Corn climbs, soybeans shrink, and wheat offers mixed results
Grain prices were narrowly mixed Tuesday as traders mulled the latest updates on farmer aid amid the ongoing U.S.-China trade war. Corn and most wheat futures found small gains in the session, with soybeans retreating about 0.3% lower today.
This morning, USDA Secretary Sonny Perdue announced that qualifying farmers will receive at least $15 per acre as part of an aid package to mitigate losses from the ongoing U.S.-China trade war. Perdue said more details will be released later this week.
Weather across the central U.S. should continue to be relatively mild this week, with below-normal daytime highs across most of the region probable. Rain will be hard to find in the Midwest and Plains over the next three days, per the latest 72-hour cumulative precipitation map from NOAA, although the upper Midwest could gather a little bit more through July 26.
On Wall St., some strong corporate earnings reports and optimism over U.S.-China trade negotiations lifted stock prices, with the Dow jumping 154 points higher in afternoon trading to 27,325. Energy futures climbed 1% to 2% higher, although there are some rumblings over global demand and consumption. The U.S. Dollar firmed moderately.
Corn prices moved moderately higher Tuesday on some technical buying. Traders are cautiously optimistic over a new round of face-to-face negotiations between the U.S. and China next week. September futures gained 3.25 cents to $4.2550, with December futures rising 4.75 cents to $4.3150.
Corn basis bids were mixed Tuesday after climbing 1 to 3 cents higher at two Midwestern processors while falling 4 to 5 cents at two interior river terminals today.
USDA docked corn crop quality a point in its weekly crop progress report Monday afternoon, moving it down to 57% in good-to-excellent condition. Physiologically, 35% of the crop is silking, which is significantly behind 2018’s pace of 78% and the five-year average of 66%. And 5% of the crop has reached dough stage, versus 2018’s pace of 16% and the five-year average of 10%.
Looking at this latest data, Farm Futures yield estimates based on state-by-state ratings held steady at 168.9 bpa, though the nationwide condition reported by USDA suggests a drop of nine-tenths of a bushel to 170.2 bpa.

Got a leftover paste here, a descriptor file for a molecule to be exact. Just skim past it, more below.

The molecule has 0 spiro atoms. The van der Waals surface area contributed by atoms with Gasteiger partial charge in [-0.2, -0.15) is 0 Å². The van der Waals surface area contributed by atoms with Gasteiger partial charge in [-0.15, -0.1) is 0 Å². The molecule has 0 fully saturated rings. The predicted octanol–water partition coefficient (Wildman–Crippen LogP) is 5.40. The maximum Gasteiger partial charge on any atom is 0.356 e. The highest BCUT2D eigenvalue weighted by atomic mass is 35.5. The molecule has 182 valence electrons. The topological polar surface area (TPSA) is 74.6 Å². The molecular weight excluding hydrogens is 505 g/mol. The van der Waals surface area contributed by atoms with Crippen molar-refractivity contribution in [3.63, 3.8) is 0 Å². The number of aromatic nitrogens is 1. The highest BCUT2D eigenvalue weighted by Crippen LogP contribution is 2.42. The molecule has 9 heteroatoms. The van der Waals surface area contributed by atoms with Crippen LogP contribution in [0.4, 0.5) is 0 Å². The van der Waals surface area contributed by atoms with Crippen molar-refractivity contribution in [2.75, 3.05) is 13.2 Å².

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Preliminary volume estimates were for 334,382 contracts, rising 18% above Monday’s final count of 282,518.
Soybean prices took a small downward turn Tuesday as traders grow agitated over the relative lack of China purchases, which was somewhat tempered by a new round of in-person negotiations planned for next week. August and September futures each eased 2.5 cents lower to $8.8575 and $8.9150, respectively.
Soybean basis bids fell 1 to 8 cents across multiple interior river terminals but held steady across most other Midwestern locations today.
USDA held soybean quality ratings steady in its latest crop progress report Monday afternoon, with 54% of the crop in good-to-excellent condition, another 34% rated fair, and the remaining 12% rated poor or very poor – all unchanged from a week ago.
Physiologically, 40% of the soybean crop is blooming, which was a marked improvement over the prior week’s tally of 22% but still well behind 2018’s pace of 76% and the five-year average of 66%. And just 7% of the crop is setting pods, versus 2018’s pace of 41% and the five-year average of 28%.
Farm Futures estimates of yield based on the national rating was steady at 50.4 bpa, and the state-by-state reading actually improved a tenth of a bushel to 49.6 bpa, thanks to a good yield bump in Illinois.
Preliminary volume estimates were for 123,053 contracts, falling below Monday’s final count of 147,055.
Wheat prices were narrowly mixed on some light technical maneuvering Tuesday. September Chicago SRW futures were unchanged at $4.8725, September Kansas City HRW futures added 2 cents to $4.3125, and September MGEX spring wheat futures slipped 0.75 cents to $5.21.
Winter wheat harvest progressed slower than expected last week, reaching 69% per the latest USDA data, out Monday afternoon. That’s up from the prior week’s tally of 57% but below the average trade guess of 73%. Last year’s harvest was 79% by this time, as was the prior five-year average.
For spring wheat, crop quality shifted somewhat. Although the total percent of the crop rated good to excellent remained steady, at 66%, the split changed from 66/10 to 63/13. Another 20% of the crop is rated fair, with the remaining 4% rated poor, unchanged from a week ago.
Egypt purchased 11.0 million bushels of wheat in an international tender today from Romania, Russia and Ukraine. The grain is for shipment between late August and early September.
Jordan issues tenders for 4.4 million bushels of milling wheat most weeks but has failed to connect on purchases in recent months. But the country did buy 2.2 million bushels this week from optional origins, for shipment in early October.
Tunisia issued an international tender to buy 3.4 million bushels of soft milling wheat from optional origins for shipment in August or September.
Japan made offers to purchase 4.2 million bushels of food-quality wheat from the U.S. that closes Thursday. The grain would be for shipment in September.
Taiwan purchased 3.3 million bushels of wheat from the U.S. in an international tender that closed earlier today. The grain is for shipment in September or October.
Preliminary volume estimates were for 81,716 CBOT contracts, falling below Monday’s final tally of 105,183.